In short, any club can feed and cloth the poor, but a Christian church does the same in the name of Jesus Christ.  Is our future as a club or a church?

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3 Responses to “Glen, Diocese of Yukon”

  1. Frank Wirrell says:

    Until we have a Primate and a House of Bishops that accept the authority of God’s word and the uniqueness of Jesus Christ the church will continue in its freefall into apostasy and irrelevance. It will be nothing more than a club as you have stated.

    You are quite correct in stating we are called to preach Christ and Him crucified. Currently the emphasis is on being politically correct by condoning sin and seeking to “bless” it – something that is totally impossible.

  2. David, Diocese of Yukon in Alaska says:

    Very good Glen. You are so correct! Christian doctrine matters because doctrine is Christian teaching and that teaching is about the Truth – Jesus is the Truth. This is what our Apostolic Faith says – but are we listening?
    As a litmus about where we stand today … consider how much attention is directed at the social causes (as important as they are) but ask Anglicans today what the Solemn Declaration 1893 says and what it means and I’ll bet you get a blank stare.
    Let’s not to forget the warning St. Paul offered in 2 Timothy 3:1ff. “But realize this, that in the last days difficult times will come … holding the form of godliness, although they have denied its power; Avoid such men as these … always learning and never able to come the knowledge of the truth.” And then consider St. Paul’s charge then to Timothy in the next chapter, “I solemnly charge you in the presence of God and of Jesus Christ, who is to judge the living and the dead … Preach the word; be ready in season and out of season; reprove, rebuke, exhort with great patience and instruction. For the time will come when they will not endure sound doctrine; but wanting to have their ears tickled, they will accumulate for themselves teachers in accordance to their own desires…”.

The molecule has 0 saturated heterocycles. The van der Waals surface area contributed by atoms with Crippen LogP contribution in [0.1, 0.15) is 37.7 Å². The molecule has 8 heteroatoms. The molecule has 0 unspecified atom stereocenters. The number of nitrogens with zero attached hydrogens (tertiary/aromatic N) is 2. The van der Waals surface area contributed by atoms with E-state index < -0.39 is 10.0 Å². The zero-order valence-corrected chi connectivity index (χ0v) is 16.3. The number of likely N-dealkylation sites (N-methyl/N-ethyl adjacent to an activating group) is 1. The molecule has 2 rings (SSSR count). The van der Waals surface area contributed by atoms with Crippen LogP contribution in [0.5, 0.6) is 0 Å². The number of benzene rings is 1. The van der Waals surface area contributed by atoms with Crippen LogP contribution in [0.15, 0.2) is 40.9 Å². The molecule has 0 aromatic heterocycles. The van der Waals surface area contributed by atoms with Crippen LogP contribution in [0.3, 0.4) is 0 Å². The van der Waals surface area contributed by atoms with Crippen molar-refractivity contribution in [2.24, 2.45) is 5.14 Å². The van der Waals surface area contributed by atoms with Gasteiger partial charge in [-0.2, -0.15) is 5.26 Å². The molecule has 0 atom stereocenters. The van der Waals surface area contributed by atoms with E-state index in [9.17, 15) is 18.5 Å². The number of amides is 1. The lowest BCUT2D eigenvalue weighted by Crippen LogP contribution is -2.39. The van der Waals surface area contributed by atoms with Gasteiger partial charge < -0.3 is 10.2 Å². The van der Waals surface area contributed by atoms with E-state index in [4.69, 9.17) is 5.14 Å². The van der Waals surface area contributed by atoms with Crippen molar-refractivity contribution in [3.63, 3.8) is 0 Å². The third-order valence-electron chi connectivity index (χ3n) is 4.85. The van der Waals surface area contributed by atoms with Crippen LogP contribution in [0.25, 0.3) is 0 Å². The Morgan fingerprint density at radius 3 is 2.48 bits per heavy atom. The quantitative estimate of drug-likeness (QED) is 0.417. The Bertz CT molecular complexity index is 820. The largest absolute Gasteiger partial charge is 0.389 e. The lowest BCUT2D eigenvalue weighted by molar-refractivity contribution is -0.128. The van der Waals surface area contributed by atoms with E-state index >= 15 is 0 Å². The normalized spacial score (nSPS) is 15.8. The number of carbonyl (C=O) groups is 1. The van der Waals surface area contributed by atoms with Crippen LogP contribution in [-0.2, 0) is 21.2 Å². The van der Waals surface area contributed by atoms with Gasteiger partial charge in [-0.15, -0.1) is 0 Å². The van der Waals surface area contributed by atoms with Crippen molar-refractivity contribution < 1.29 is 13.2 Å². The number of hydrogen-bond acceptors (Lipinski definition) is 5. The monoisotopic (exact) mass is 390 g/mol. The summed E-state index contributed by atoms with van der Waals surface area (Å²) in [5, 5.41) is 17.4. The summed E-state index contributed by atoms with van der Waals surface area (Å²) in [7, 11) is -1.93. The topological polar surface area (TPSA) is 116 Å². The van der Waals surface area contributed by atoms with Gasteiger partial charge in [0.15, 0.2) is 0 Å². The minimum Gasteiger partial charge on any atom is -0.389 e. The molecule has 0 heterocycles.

Doctrine matters and if we fail to grasp that first, then all our good works – as though they can stand alone with or without Christ – will amount to rubbish in comparison with the power of the Gospel which is ours in Christ to tell the world about.

  3. Bill; Pitt Meadows, BC says:

    It seems to me, Glen, that your posting charts the boundaries of the divide that bedevils our church in our culture. On the one side I see Christians who are obsessed with doctrine, virtually to the excusion of all else, and on the other Christians whose faith in God, revealed to us in Jesus, calls them to act within their communities. In each encounter in life we have the choice to listen to the Spirit and act in that moment as Jesus did, or not. Do we trust the Spirit that came upon us at Pentacost and do as that Spirit called the apostles to do, or do we split hairs over the interpretations of church fathers and theologians who have, seemingly, worked mightily over the millenia to take Jesus out of Christianity?